This exceptional library is dedicated to European cultural history, and is based upon the collection of the German banking heir, Aby Warburg. Warburg dedicated his life to the study of human expression and the transmission of ideas across space and time. For this purpose he compiled and organised a library of around 60,000 books. After Warburg’s death in 1929, the threat posed by the rise of the Nazis led to the migration of the library and institute to London. After the Second World War the Institute was incorporated into the University of London and since 1958 has been housed in a purpose built building on Woburn Square. Over the years the Library has grown to include over 350,000 books, with a Photographic Archive containing 350,000 photographs.
The Library and Photographic Archive were the research tool from which Warburg developed his last and unfinished work, the Mnemosyne Atlas. The Atlas constitutes an attempt to represent the theory and history of human expression from Ancient to Modern times, as well as the migration and transformation of images with considerable emphasis on the afterlife of mythology.

The classification of the Library was meant to sustain Warburg’s work. This has given rise to a taxonomy that involves four main categories: Image (art history), Word (language and literature, particularly the survival of classical literature), Orientation (religion, science and philosophy) and Action (social and political history). Within these categories books are arranged chronologically, rather than alphabetically.  This means that a researcher browsing the shelves is able to build up a picture of the evolution of a particular discipline. This might seem a bit confusing, but in practice, the appeal of the collection transcends these issues and the staff are always on hand to help track down a particular book.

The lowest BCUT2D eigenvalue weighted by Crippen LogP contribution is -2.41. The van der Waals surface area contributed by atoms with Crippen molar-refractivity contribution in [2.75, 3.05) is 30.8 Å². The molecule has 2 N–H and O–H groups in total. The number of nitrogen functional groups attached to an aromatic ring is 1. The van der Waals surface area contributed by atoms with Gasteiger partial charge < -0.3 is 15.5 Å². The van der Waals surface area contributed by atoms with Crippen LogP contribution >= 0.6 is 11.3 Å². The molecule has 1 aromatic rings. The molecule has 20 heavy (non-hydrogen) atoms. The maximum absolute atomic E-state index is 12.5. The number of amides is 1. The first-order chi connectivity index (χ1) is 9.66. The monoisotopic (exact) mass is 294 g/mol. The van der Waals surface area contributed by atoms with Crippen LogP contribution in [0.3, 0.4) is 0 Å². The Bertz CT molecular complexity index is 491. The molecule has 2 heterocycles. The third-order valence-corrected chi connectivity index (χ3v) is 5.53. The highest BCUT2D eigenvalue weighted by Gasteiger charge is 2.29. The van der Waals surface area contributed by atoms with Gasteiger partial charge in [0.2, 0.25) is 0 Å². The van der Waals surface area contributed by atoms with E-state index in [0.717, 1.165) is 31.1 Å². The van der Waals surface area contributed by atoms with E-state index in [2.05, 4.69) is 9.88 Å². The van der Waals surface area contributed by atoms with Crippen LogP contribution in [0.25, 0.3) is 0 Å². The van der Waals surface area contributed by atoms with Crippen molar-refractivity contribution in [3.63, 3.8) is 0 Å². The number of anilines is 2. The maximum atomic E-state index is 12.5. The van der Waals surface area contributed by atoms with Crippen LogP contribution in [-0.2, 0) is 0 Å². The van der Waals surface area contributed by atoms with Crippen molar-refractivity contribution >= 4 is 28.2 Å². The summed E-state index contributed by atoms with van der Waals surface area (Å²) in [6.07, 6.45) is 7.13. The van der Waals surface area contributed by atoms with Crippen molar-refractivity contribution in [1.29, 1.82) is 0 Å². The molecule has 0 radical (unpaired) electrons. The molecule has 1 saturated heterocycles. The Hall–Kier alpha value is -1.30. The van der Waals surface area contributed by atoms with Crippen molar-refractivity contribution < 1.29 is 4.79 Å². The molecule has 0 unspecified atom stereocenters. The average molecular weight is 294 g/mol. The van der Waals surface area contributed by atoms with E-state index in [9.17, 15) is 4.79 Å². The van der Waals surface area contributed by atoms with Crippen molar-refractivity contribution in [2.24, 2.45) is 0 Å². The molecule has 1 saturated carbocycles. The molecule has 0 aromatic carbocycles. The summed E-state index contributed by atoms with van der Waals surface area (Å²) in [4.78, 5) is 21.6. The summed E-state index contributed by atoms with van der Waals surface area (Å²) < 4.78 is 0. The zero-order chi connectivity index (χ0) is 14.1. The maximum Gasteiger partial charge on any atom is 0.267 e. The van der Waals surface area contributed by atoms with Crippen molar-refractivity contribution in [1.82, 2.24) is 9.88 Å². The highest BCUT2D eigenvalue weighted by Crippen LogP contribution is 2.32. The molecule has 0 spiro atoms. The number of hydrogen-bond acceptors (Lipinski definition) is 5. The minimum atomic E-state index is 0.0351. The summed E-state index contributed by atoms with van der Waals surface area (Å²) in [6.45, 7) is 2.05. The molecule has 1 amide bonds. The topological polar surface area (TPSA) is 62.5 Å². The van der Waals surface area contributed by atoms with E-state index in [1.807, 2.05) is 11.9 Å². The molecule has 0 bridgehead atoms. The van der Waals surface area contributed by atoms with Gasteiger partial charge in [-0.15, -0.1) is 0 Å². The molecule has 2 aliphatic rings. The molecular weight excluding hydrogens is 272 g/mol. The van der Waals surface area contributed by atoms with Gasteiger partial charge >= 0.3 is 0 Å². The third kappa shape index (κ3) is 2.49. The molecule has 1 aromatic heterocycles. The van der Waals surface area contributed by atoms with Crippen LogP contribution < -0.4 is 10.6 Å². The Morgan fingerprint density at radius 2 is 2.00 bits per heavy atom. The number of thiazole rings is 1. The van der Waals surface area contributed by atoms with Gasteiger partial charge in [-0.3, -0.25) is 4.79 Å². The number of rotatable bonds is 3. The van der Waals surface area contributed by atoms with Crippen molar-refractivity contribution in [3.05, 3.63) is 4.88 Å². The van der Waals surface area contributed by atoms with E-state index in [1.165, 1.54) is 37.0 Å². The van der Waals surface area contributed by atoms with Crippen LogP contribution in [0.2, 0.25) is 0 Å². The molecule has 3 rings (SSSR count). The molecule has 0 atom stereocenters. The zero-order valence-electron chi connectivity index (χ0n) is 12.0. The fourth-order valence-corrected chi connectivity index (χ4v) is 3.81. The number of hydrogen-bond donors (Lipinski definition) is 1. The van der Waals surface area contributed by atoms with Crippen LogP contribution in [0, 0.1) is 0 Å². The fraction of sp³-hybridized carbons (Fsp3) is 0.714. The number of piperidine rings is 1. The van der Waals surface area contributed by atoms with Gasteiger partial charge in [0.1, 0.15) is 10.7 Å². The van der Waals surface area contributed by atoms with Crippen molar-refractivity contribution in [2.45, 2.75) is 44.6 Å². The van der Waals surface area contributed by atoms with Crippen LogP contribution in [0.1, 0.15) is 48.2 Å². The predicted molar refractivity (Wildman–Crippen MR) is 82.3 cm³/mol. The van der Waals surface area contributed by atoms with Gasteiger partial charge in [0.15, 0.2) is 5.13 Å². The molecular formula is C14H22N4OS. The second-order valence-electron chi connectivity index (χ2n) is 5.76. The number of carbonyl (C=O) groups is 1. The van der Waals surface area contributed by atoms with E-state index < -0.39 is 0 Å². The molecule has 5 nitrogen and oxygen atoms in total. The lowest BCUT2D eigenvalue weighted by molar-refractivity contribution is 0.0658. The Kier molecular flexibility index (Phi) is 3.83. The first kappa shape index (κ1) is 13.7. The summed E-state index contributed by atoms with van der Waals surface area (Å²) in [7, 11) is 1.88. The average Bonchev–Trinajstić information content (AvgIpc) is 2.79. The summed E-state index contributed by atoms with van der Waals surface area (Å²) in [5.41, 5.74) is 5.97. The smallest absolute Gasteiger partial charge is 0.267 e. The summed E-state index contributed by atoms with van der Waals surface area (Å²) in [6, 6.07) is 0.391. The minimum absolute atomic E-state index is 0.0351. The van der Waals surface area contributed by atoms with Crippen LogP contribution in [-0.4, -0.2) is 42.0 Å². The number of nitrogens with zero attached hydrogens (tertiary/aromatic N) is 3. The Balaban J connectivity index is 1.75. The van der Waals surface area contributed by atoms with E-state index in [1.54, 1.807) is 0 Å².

Access to the Warburg Institute is restricted to postgraduate students, scholars and researchers by appointment. The institute is in the process of digitising as much of its collection as possible and has already produced 30,000 digital images and 8,000 electronic books, all of which are freely available online. The Institute also runs a busy programme of lectures, colloquia and seminars, which are open to the general public.

Posted in

The London Review Bookshop